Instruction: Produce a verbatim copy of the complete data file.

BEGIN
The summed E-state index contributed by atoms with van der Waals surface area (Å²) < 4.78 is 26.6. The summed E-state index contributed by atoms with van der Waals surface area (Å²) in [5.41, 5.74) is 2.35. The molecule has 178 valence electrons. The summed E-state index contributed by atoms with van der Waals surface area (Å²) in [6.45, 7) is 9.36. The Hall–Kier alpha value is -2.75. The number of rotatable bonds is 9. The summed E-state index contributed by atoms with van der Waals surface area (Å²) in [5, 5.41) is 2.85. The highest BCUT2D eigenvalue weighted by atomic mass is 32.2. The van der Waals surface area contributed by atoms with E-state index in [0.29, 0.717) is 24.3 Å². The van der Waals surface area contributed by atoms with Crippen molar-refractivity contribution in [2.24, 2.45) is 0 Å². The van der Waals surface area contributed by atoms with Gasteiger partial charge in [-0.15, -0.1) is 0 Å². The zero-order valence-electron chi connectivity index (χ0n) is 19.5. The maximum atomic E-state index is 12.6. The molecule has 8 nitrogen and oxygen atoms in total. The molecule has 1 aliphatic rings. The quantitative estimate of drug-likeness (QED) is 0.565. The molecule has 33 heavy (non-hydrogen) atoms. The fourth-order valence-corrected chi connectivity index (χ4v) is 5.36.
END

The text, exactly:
The summed E-state index contributed by atoms with van der Waals surface area (Å²) < 4.78 is 26.6. The summed E-state index contributed by atoms with van der Waals surface area (Å²) in [5.41, 5.74) is 2.35. The molecule has 178 valence electrons. The summed E-state index contributed by atoms with van der Waals surface area (Å²) in [6.45, 7) is 9.36. The Hall–Kier alpha value is -2.75. The number of rotatable bonds is 9. The summed E-state index contributed by atoms with van der Waals surface area (Å²) in [5, 5.41) is 2.85. The highest BCUT2D eigenvalue weighted by atomic mass is 32.2. The van der Waals surface area contributed by atoms with E-state index in [0.29, 0.717) is 24.3 Å². The van der Waals surface area contributed by atoms with Crippen molar-refractivity contribution in [2.24, 2.45) is 0 Å². The van der Waals surface area contributed by atoms with Gasteiger partial charge in [-0.15, -0.1) is 0 Å². The zero-order valence-electron chi connectivity index (χ0n) is 19.5. The maximum atomic E-state index is 12.6. The molecule has 8 nitrogen and oxygen atoms in total. The molecule has 1 aliphatic rings. The quantitative estimate of drug-likeness (QED) is 0.565. The molecule has 33 heavy (non-hydrogen) atoms. The fourth-order valence-corrected chi connectivity index (χ4v) is 5.36.